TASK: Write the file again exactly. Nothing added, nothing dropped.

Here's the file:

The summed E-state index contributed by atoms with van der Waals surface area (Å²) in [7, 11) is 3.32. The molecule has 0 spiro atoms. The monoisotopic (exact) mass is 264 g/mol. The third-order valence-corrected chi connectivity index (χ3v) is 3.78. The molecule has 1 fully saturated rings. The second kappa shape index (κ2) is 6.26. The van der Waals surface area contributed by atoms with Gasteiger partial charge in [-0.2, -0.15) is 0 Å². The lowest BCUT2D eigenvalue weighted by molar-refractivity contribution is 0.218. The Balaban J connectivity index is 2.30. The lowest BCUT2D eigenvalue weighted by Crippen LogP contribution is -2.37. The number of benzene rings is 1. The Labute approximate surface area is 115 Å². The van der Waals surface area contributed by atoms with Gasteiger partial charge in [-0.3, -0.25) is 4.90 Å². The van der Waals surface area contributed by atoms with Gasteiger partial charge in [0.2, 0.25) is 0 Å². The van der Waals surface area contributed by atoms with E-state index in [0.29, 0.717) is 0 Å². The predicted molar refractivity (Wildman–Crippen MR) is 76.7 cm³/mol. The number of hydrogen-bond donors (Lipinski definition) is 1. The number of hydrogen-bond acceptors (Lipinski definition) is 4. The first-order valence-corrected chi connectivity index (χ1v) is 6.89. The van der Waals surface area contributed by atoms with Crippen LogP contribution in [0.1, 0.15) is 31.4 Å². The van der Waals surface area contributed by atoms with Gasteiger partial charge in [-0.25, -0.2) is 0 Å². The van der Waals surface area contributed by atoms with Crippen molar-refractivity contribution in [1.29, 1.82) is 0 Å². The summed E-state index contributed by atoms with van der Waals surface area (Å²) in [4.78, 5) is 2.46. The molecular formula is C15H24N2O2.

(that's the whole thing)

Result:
The summed E-state index contributed by atoms with van der Waals surface area (Å²) in [7, 11) is 3.32. The molecule has 0 spiro atoms. The monoisotopic (exact) mass is 264 g/mol. The third-order valence-corrected chi connectivity index (χ3v) is 3.78. The molecule has 1 fully saturated rings. The second kappa shape index (κ2) is 6.26. The van der Waals surface area contributed by atoms with Gasteiger partial charge in [-0.2, -0.15) is 0 Å². The lowest BCUT2D eigenvalue weighted by molar-refractivity contribution is 0.218. The Balaban J connectivity index is 2.30. The lowest BCUT2D eigenvalue weighted by Crippen LogP contribution is -2.37. The number of benzene rings is 1. The Labute approximate surface area is 115 Å². The van der Waals surface area contributed by atoms with Gasteiger partial charge in [-0.3, -0.25) is 4.90 Å². The van der Waals surface area contributed by atoms with Gasteiger partial charge in [0.2, 0.25) is 0 Å². The van der Waals surface area contributed by atoms with E-state index in [0.29, 0.717) is 0 Å². The predicted molar refractivity (Wildman–Crippen MR) is 76.7 cm³/mol. The number of hydrogen-bond donors (Lipinski definition) is 1. The number of hydrogen-bond acceptors (Lipinski definition) is 4. The first-order valence-corrected chi connectivity index (χ1v) is 6.89. The van der Waals surface area contributed by atoms with Crippen LogP contribution in [0.1, 0.15) is 31.4 Å². The van der Waals surface area contributed by atoms with Gasteiger partial charge in [-0.25, -0.2) is 0 Å². The van der Waals surface area contributed by atoms with Crippen molar-refractivity contribution in [1.29, 1.82) is 0 Å². The summed E-state index contributed by atoms with van der Waals surface area (Å²) in [4.78, 5) is 2.46. The molecular formula is C15H24N2O2.